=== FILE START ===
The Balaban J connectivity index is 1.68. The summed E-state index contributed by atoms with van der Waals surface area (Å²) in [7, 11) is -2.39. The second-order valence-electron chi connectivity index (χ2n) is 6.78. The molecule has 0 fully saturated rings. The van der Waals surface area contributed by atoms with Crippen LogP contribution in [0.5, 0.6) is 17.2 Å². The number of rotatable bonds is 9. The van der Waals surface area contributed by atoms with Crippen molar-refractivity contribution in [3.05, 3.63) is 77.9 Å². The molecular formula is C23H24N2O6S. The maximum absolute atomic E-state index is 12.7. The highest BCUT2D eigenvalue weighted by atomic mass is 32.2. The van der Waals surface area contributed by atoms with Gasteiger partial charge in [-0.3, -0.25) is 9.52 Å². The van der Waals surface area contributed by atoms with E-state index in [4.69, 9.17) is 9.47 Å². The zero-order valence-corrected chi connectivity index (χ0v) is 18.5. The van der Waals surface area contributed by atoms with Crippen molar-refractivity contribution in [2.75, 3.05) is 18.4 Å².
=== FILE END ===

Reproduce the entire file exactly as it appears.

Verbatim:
The Balaban J connectivity index is 1.68. The summed E-state index contributed by atoms with van der Waals surface area (Å²) in [7, 11) is -2.39. The second-order valence-electron chi connectivity index (χ2n) is 6.78. The molecule has 0 fully saturated rings. The van der Waals surface area contributed by atoms with Crippen LogP contribution in [0.5, 0.6) is 17.2 Å². The number of rotatable bonds is 9. The van der Waals surface area contributed by atoms with Crippen molar-refractivity contribution in [3.05, 3.63) is 77.9 Å². The molecular formula is C23H24N2O6S. The maximum absolute atomic E-state index is 12.7. The highest BCUT2D eigenvalue weighted by atomic mass is 32.2. The van der Waals surface area contributed by atoms with Gasteiger partial charge in [-0.3, -0.25) is 9.52 Å². The van der Waals surface area contributed by atoms with E-state index in [4.69, 9.17) is 9.47 Å². The zero-order valence-corrected chi connectivity index (χ0v) is 18.5. The van der Waals surface area contributed by atoms with Crippen molar-refractivity contribution in [2.75, 3.05) is 18.4 Å².